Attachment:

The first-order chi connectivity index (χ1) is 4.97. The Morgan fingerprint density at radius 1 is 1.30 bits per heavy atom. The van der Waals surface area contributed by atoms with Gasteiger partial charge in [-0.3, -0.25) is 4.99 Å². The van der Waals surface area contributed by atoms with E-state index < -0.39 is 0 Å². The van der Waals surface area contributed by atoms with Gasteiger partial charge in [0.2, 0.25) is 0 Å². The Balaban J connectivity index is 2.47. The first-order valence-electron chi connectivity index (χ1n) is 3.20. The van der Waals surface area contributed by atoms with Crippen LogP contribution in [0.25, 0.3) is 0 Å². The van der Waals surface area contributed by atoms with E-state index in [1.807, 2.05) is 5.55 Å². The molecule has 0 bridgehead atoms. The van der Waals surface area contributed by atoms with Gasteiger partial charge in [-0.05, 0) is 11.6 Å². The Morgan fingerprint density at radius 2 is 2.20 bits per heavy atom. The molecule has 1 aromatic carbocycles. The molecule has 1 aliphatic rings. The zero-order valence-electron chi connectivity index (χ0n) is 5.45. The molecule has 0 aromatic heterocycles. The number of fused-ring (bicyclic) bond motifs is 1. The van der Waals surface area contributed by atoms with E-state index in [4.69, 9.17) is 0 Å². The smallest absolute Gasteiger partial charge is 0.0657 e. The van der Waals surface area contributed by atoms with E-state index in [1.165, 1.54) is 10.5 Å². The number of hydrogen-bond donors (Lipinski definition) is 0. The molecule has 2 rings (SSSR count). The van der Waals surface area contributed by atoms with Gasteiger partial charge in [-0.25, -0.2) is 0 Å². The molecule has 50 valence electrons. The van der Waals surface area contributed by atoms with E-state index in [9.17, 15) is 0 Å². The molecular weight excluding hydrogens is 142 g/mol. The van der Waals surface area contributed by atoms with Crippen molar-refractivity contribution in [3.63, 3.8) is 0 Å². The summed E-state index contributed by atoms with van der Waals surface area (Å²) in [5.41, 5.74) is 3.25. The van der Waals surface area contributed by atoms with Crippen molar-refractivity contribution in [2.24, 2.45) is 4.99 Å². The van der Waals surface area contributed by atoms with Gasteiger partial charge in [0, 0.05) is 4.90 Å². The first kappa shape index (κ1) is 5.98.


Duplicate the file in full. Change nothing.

The first-order chi connectivity index (χ1) is 4.97. The Morgan fingerprint density at radius 1 is 1.30 bits per heavy atom. The van der Waals surface area contributed by atoms with Gasteiger partial charge in [-0.3, -0.25) is 4.99 Å². The van der Waals surface area contributed by atoms with E-state index < -0.39 is 0 Å². The van der Waals surface area contributed by atoms with Gasteiger partial charge in [0.2, 0.25) is 0 Å². The Balaban J connectivity index is 2.47. The first-order valence-electron chi connectivity index (χ1n) is 3.20. The van der Waals surface area contributed by atoms with Crippen LogP contribution in [0.25, 0.3) is 0 Å². The van der Waals surface area contributed by atoms with E-state index in [1.807, 2.05) is 5.55 Å². The molecule has 0 bridgehead atoms. The van der Waals surface area contributed by atoms with Gasteiger partial charge in [-0.05, 0) is 11.6 Å². The Morgan fingerprint density at radius 2 is 2.20 bits per heavy atom. The molecule has 1 aromatic carbocycles. The molecule has 1 aliphatic rings. The zero-order valence-electron chi connectivity index (χ0n) is 5.45. The molecule has 0 aromatic heterocycles. The number of fused-ring (bicyclic) bond motifs is 1. The van der Waals surface area contributed by atoms with E-state index in [4.69, 9.17) is 0 Å². The smallest absolute Gasteiger partial charge is 0.0657 e. The van der Waals surface area contributed by atoms with E-state index in [1.165, 1.54) is 10.5 Å². The number of hydrogen-bond donors (Lipinski definition) is 0. The molecule has 2 rings (SSSR count). The van der Waals surface area contributed by atoms with Gasteiger partial charge in [-0.25, -0.2) is 0 Å². The molecule has 50 valence electrons. The van der Waals surface area contributed by atoms with E-state index in [9.17, 15) is 0 Å². The molecular weight excluding hydrogens is 142 g/mol. The van der Waals surface area contributed by atoms with Crippen molar-refractivity contribution in [3.63, 3.8) is 0 Å². The summed E-state index contributed by atoms with van der Waals surface area (Å²) in [5.41, 5.74) is 3.25. The van der Waals surface area contributed by atoms with Crippen molar-refractivity contribution in [2.24, 2.45) is 4.99 Å². The van der Waals surface area contributed by atoms with Gasteiger partial charge in [0, 0.05) is 4.90 Å². The first kappa shape index (κ1) is 5.98.